Le Vieux Port (Old Port) of Marseille.
Marseille Old Town Cafe.
Marseille to Cassis:
You have a choice of routes for leaving Marseille: the Rue de Rome or the Corniche President Kennedy. If you leave Marseille by the direct route to Cassis, you ride in bike lanes along the Rue de Rome, which changes its name to Avenue du Prado and then at a traffic circle (where Ave. du Prado turns sharply right), to the Boulevard Michelet.
If you leave Marseille by the Corniche President Kennedy, which I recommend for its views of the Mediterranean and the Chateau d'If (where the Alexander Dumas' Count of Monte Cristo was imprisoned), you will ride an additional 7 kilometers in light to moderate traffic. From the Old Port follow the corniches south along the Mediterranean as far as the Avenue du Prado (sign Park Borély). Turn left, and turn right at the next intersection, which leads into the Park. Ride to the far end, exiting through the gate by the Chateau, or if it is closed, the gate up the stairs to the left of the chateau, behind the merry-go-round. Turn left and follow this road back alongside the park and continue until it ends. There, turn right and immediately left on Boulevard Barral. Turn right in one block onto the Boulevard Michelet (as in the first option) and continue following the signs for Cassis.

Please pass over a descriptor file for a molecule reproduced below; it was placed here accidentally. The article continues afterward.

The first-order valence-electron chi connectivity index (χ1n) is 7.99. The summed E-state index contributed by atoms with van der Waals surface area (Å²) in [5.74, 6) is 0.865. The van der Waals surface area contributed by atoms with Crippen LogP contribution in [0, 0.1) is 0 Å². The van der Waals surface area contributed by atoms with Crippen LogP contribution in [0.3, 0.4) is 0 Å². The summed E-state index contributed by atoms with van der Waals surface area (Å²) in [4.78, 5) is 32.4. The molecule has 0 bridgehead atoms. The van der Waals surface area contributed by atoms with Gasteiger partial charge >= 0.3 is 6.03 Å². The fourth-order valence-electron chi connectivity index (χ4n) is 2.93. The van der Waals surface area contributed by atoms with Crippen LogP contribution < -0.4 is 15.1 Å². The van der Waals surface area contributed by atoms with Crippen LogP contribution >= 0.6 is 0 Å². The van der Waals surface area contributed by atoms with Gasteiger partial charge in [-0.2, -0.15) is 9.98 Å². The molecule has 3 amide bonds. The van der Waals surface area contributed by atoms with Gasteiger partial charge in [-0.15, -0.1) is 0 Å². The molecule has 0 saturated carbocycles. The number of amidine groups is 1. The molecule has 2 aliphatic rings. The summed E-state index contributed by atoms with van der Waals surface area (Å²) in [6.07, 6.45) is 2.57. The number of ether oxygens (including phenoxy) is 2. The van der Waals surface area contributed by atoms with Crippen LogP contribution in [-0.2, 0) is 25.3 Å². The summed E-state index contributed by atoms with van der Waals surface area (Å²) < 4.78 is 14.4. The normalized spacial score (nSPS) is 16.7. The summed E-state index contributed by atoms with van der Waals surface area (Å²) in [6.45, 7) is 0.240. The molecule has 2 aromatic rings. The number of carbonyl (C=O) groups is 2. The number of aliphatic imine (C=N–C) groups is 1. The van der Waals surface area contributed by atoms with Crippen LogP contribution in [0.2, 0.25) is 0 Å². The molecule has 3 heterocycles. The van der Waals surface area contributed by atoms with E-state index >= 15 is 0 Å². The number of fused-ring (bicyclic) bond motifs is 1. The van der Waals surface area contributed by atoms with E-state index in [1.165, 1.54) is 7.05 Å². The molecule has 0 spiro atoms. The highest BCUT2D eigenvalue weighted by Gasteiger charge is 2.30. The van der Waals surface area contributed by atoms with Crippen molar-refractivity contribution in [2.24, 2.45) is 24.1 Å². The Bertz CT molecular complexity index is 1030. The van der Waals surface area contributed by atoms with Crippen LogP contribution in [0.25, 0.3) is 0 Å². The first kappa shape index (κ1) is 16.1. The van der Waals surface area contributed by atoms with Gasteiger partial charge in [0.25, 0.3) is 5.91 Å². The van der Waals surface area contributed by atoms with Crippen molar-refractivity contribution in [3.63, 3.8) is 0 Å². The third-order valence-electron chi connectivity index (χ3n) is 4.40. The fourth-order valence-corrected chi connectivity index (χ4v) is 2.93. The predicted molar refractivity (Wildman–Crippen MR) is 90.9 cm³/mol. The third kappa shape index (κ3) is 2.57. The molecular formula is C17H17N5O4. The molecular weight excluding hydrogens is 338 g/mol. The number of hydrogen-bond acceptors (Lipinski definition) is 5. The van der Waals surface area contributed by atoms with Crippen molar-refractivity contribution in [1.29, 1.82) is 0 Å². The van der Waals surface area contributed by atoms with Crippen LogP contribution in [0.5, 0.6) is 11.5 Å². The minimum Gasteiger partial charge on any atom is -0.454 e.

View back to Marseille and harbor from the Cassis highway.
View towards Cassis. The cliffs behind Cassis (tomorrow's ride takes you atop them) are the highest in France.
For either option you soon veer left off Boulevard Michelet following signs for Cassis There are now four kilometers on this relatively wide road in moderate to heavy traffic. Then you leave Marseille and ride in very light traffic climb to a pass at about 300 meters (1,000 feet) and descend to Cassis. Be sure you have downloaded maps of Cassis and its region, as road signs are confusing. Ask for help, if need be. (Distance from Marseille: Approximately 20 or 27 kilometers.)
Cassis is a marvelously pretty little fishing and pleasure port, worth enjoying for a night or two. If you stay two nights, walk or take a boat trip to the Calanques, which are the limestone cliffs and coves along the sea to the west between Cassis and Marseille. The steep cliff that you see to the east is beneath where you will be riding when you leave Cassis.
Cassis fishing boats.
A shop in Cassis.
Cassis to Les Lecques: